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I think the PDC is successful when it sticks to the densest parts of the city like downtown, Pearl, SoWa but in lower density places they have a less than decent record.

Miketoronto: I completely agree with you but unfortunately May/Macys could care less about having a quality store they (and most large US retailers) are more focused on taking on Wal-Mart which they will fail miserably trying to do.

The store will go from 360,000 sq ft (9 floors at 40,000 sq ft per floor) to 200,000 sq ft (5 floord at 40,000 sq ft) and those numbers dont factor in the large space for elevators, escalators, stairs etc.

I am certain the "Georgian Room" restaurant and Santaland will close and not return. Although its possible the Georgian Room could reopen as the hotel restaurant but would have to be moved and rebuilt and only retain the name.

The downtown Meier & Frank store is one of the most poorly run stores I have been into (actually it is the worst). Empty shelves, shipping boxes on the sales floor, worn out appearance of the store, poor merchandise quality, damaged and dirty merchandise for sale etc. Last year they had plywood over a broken ground floor window for several weeks. I was looking for a picture frame once and all the picture frames were out of their boxes scattered on a table. Not surprisingly most of them were scratched. I found an open box with a picture on it of one I liked but I couldnt find the frame that went with the box. The only frames they had were the ones no one wanted. I still shop at the downtown M&F but I have to say it is very unpleasant and thats coming from someone who likes downtown department stores, I'm sure if I wasnt a strong fan of downtown stores I'd have given up shopping there years ago.
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Old Posted May 25, 2005, 6:51 PM
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Sure it's been poorly run, but department stores (with the exception of Nordstrom ) have been hurting for the past couple of decades with the rise of niche retailers. I think the hotel will be nice addition and the store will be able to get out of the less-profitable lines.
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Old Posted May 25, 2005, 7:05 PM
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Department stores have been falling because they don't move up with the times.

People want one stop shopping. What offers one stop shopping?

A grand downtown department store does.
There have always been niche retailers.

Department stores are falling because they are not rising up to the times, and they are not managing their downtown stores or any of their stores in a proper way.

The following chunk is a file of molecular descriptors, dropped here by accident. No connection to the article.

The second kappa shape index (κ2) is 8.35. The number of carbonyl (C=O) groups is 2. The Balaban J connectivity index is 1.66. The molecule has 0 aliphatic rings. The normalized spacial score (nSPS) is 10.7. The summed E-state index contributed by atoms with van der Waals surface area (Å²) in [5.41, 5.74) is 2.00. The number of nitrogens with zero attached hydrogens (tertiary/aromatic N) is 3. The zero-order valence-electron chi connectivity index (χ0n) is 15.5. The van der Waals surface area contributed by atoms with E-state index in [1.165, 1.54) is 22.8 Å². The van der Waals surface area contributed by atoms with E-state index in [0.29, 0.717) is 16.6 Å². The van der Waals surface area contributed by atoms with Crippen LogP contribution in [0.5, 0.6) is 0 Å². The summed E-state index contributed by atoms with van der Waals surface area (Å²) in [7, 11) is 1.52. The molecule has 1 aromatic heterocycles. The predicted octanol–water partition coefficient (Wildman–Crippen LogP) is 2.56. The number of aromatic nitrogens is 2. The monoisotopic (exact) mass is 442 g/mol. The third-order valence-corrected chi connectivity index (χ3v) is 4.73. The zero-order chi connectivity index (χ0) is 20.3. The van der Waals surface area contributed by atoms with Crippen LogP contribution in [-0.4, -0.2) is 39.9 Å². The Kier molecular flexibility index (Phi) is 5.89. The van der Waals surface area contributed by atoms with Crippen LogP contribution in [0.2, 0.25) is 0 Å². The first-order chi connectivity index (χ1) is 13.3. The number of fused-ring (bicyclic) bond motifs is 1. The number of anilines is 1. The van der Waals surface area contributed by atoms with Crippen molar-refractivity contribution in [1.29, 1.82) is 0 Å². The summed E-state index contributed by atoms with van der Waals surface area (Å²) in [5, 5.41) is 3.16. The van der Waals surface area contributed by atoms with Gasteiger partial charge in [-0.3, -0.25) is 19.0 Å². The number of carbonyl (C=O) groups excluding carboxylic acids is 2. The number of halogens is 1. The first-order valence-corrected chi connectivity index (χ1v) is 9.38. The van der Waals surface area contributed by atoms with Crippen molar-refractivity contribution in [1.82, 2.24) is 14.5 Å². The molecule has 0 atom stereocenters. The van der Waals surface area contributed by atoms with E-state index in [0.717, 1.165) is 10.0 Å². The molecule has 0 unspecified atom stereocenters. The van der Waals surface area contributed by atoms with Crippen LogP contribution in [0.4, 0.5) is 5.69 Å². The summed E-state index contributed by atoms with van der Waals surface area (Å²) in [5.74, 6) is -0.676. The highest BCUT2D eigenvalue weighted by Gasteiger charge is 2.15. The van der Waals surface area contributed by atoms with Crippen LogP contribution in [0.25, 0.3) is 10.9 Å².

I bought a book about the Hudson's Store in downtown Detroit. It is amazing what that store use to provide. And I ams ure Meier And Frank was the same way.

They just gotta get their act together.

I know this is weird. But maybe they need one of the guys from this forum to run that store. I bet we could shape it up in no time and have huge profits.
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Old Posted May 25, 2005, 9:27 PM
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Niche retailers are definitely more prevalant today than yesteryear. I don't agree that people want one-stop shopping, and neither does the market. If you're Meier and Frank, you sell furniture, clothes, bedding, luggage, jewelry and a whole lot more.

This means you have to compete with Crate and Barrel, the Levi's Store, Urban Outfitters, Sunglasses Hut, and other powerhouses. Plus, you have a host of smaller independent retailers that tend to be home grown and very responsive to local trends. Your marketing and buying department are going to be spread pretty thin and your store will probably have trouble keeping up with trends, and keeping the inventory fresh. This explains why a lot of department stores have had trouble cutting it. The simple criticism would be that the store ought to spend money completely renovating and reinventing itself to improve its image. But the realistic answer is that if they could afford to, they would. The state of the American Department store has been pretty dismal in recent years and has generally reflected individuals preferring to shop at niche retailers. Any marketer will tell you that.